Coronavirus, the Fed, and the steady 2020 that wasn't

Regardless of the ultimate effect of the coronavirus on the economy, lower rates today will be a negative for bank profits

Eric Compton 5 March, 2020 | 1:04AM
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2020 started off as another seemingly normal year for the economy. There were, of course, the quotidian worries about slowing manufacturing output in certain parts of the world, a generalized but moderate slowdown in global GDP, and if we could ever get inflation trending higher again. These really weren’t new concerns; these were the normal, daily economic apprehensions of a formerly placid 2020. This has all changed quite dramatically due to the global outbreak of the coronavirus.

Officially recognizing these evolving risks, the Federal Reserve has cut its target rate by 50 basis points, to the 1-1.25 percent range. The Fed released a statement on Feb. 28, stating that it was closely monitoring the situation and that it would “act as appropriate to support the economy.” The markets interpreted this statement as a direct signal that the Fed would imminently cut rates, and the markets have been proved right, as the Fed released another brief statement the morning of March 3 stating that the Fed was lowering its target rate by 50 basis points. The vote was unanimous.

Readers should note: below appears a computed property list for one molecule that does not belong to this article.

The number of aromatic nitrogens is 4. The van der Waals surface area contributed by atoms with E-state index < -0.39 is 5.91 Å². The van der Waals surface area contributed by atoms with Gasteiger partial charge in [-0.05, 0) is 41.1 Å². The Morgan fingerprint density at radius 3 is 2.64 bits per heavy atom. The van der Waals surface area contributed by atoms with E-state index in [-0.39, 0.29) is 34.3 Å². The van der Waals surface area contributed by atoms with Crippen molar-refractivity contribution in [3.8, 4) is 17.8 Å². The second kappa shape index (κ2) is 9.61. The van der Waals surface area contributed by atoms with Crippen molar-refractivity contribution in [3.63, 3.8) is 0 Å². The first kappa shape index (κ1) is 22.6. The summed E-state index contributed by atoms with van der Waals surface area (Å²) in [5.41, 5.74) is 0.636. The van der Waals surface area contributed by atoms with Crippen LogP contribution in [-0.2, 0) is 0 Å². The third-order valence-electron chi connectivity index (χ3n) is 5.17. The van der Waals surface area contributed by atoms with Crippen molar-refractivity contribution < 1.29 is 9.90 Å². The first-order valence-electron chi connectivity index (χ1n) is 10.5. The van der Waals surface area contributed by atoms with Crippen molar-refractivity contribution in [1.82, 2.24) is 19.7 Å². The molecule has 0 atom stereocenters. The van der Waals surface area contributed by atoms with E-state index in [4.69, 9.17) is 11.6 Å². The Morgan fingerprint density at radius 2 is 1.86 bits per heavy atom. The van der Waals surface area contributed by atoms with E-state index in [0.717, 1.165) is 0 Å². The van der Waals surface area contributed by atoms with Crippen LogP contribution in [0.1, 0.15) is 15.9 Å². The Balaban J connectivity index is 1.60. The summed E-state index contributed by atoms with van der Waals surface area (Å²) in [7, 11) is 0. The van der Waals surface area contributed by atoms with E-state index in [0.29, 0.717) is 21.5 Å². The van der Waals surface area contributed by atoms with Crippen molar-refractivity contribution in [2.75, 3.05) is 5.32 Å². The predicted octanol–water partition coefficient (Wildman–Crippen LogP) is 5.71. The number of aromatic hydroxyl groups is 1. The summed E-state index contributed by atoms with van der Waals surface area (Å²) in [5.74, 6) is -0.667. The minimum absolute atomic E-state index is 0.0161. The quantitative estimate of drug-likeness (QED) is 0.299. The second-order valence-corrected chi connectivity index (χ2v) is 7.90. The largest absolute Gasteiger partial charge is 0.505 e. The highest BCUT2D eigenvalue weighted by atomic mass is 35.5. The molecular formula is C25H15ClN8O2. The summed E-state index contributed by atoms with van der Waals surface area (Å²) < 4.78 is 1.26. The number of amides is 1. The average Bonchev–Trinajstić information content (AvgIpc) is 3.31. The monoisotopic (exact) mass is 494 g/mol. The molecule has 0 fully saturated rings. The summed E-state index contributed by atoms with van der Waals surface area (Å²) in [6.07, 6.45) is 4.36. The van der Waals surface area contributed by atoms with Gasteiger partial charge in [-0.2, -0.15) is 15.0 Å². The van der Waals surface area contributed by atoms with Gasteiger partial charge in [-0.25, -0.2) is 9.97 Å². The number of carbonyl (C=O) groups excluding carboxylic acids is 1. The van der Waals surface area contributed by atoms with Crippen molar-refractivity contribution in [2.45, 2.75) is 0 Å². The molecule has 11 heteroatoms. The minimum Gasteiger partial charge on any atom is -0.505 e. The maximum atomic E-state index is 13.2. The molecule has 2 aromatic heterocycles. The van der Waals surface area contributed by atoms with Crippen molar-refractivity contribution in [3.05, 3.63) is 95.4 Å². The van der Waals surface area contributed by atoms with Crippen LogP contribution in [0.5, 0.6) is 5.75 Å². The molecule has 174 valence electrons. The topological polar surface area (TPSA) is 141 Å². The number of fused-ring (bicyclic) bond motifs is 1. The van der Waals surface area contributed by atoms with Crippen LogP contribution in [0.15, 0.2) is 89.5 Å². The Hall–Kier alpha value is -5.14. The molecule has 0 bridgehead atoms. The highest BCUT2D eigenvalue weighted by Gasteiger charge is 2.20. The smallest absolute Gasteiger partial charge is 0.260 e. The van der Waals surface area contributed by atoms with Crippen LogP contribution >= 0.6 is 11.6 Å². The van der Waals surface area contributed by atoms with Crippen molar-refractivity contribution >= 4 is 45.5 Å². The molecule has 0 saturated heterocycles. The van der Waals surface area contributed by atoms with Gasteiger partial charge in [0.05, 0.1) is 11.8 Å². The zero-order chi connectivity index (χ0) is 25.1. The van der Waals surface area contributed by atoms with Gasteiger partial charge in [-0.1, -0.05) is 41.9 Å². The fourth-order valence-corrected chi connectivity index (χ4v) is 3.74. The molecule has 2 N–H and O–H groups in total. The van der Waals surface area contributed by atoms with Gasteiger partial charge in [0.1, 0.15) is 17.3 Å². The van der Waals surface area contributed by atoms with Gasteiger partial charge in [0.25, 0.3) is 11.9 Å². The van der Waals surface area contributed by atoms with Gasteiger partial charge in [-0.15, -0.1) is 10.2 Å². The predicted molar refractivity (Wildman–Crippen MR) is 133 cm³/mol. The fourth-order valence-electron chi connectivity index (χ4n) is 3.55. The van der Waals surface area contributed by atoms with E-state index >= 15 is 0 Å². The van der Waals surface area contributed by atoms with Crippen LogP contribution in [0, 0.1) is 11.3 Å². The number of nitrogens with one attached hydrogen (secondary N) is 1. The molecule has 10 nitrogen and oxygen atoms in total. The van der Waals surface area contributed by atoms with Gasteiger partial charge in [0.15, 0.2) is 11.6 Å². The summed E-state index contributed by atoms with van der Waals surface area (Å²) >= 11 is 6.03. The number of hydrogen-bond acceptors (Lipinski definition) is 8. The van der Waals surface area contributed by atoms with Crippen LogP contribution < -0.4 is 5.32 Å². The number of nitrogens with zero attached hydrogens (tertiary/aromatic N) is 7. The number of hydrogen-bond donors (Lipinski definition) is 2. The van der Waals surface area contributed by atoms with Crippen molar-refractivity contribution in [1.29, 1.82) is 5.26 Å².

The Fed’s rate cut was not part of our original rate outlook for our banking coverage. Originally, before the outbreak of the coronavirus, we had been predicting that rates would remain flat for 2020. With this new development, banks are in a tough place. The average USD LIBOR had already dropped roughly 60 basis points since January, and 10-year U.S. Treasury yields have dropped roughly 80 basis points since the start of the year. Regardless of the ultimate effect of the coronavirus on the economy, lower rates today will be a negative for bank profits. If the coronavirus has a materially negative impact on the economy, this will be another negative. There is no way for the banks to escape this unscathed. We will incorporate the new rate outlook into our traditional bank coverage and estimate that our current fair value estimates may drop by a low-single-digit percentage, on average.

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Eric Compton

Eric Compton  Eric Compton is an equity analyst for Morningstar,

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